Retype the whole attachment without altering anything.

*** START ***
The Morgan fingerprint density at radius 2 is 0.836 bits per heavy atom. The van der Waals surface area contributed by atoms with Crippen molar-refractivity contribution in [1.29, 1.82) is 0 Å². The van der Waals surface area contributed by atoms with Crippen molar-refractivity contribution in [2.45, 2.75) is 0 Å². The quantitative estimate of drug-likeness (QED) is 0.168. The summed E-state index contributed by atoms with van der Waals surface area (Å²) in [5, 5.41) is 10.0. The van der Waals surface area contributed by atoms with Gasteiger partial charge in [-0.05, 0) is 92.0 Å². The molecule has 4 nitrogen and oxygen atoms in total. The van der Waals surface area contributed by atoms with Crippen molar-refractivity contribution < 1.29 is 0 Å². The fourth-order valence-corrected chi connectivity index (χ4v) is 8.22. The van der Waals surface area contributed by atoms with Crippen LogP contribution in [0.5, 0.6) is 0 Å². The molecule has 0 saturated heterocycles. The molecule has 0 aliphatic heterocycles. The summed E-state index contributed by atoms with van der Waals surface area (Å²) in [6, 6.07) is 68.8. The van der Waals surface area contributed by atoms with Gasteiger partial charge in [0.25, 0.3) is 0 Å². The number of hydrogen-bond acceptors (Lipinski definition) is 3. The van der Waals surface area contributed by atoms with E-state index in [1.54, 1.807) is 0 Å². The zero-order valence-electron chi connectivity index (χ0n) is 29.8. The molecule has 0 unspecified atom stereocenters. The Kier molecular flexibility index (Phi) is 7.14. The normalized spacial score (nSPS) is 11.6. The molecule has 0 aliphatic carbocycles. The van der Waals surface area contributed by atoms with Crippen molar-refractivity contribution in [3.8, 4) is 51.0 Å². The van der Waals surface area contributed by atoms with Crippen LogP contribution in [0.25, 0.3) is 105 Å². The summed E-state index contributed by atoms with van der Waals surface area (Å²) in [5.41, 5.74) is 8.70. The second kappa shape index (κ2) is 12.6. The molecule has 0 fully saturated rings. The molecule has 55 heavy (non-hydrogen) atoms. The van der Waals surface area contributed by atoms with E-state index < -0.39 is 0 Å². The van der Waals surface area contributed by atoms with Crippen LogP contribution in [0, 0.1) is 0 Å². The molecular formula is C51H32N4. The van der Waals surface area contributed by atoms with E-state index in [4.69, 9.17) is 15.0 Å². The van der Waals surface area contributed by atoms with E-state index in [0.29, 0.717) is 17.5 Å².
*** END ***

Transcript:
The Morgan fingerprint density at radius 2 is 0.836 bits per heavy atom. The van der Waals surface area contributed by atoms with Crippen molar-refractivity contribution in [1.29, 1.82) is 0 Å². The van der Waals surface area contributed by atoms with Crippen molar-refractivity contribution in [2.45, 2.75) is 0 Å². The quantitative estimate of drug-likeness (QED) is 0.168. The summed E-state index contributed by atoms with van der Waals surface area (Å²) in [5, 5.41) is 10.0. The van der Waals surface area contributed by atoms with Gasteiger partial charge in [-0.05, 0) is 92.0 Å². The molecule has 4 nitrogen and oxygen atoms in total. The van der Waals surface area contributed by atoms with Crippen molar-refractivity contribution < 1.29 is 0 Å². The fourth-order valence-corrected chi connectivity index (χ4v) is 8.22. The van der Waals surface area contributed by atoms with Crippen LogP contribution in [0.5, 0.6) is 0 Å². The molecule has 0 saturated heterocycles. The molecule has 0 aliphatic heterocycles. The summed E-state index contributed by atoms with van der Waals surface area (Å²) in [6, 6.07) is 68.8. The van der Waals surface area contributed by atoms with Gasteiger partial charge in [0.25, 0.3) is 0 Å². The number of hydrogen-bond acceptors (Lipinski definition) is 3. The van der Waals surface area contributed by atoms with E-state index in [1.54, 1.807) is 0 Å². The zero-order valence-electron chi connectivity index (χ0n) is 29.8. The molecule has 0 unspecified atom stereocenters. The Kier molecular flexibility index (Phi) is 7.14. The normalized spacial score (nSPS) is 11.6. The molecule has 0 aliphatic carbocycles. The van der Waals surface area contributed by atoms with Crippen molar-refractivity contribution in [3.8, 4) is 51.0 Å². The van der Waals surface area contributed by atoms with Crippen LogP contribution in [0.25, 0.3) is 105 Å². The summed E-state index contributed by atoms with van der Waals surface area (Å²) in [5.41, 5.74) is 8.70. The second kappa shape index (κ2) is 12.6. The molecule has 0 fully saturated rings. The molecule has 55 heavy (non-hydrogen) atoms. The van der Waals surface area contributed by atoms with E-state index < -0.39 is 0 Å². The van der Waals surface area contributed by atoms with Crippen LogP contribution in [0, 0.1) is 0 Å². The molecular formula is C51H32N4. The van der Waals surface area contributed by atoms with E-state index in [4.69, 9.17) is 15.0 Å². The van der Waals surface area contributed by atoms with E-state index in [0.29, 0.717) is 17.5 Å².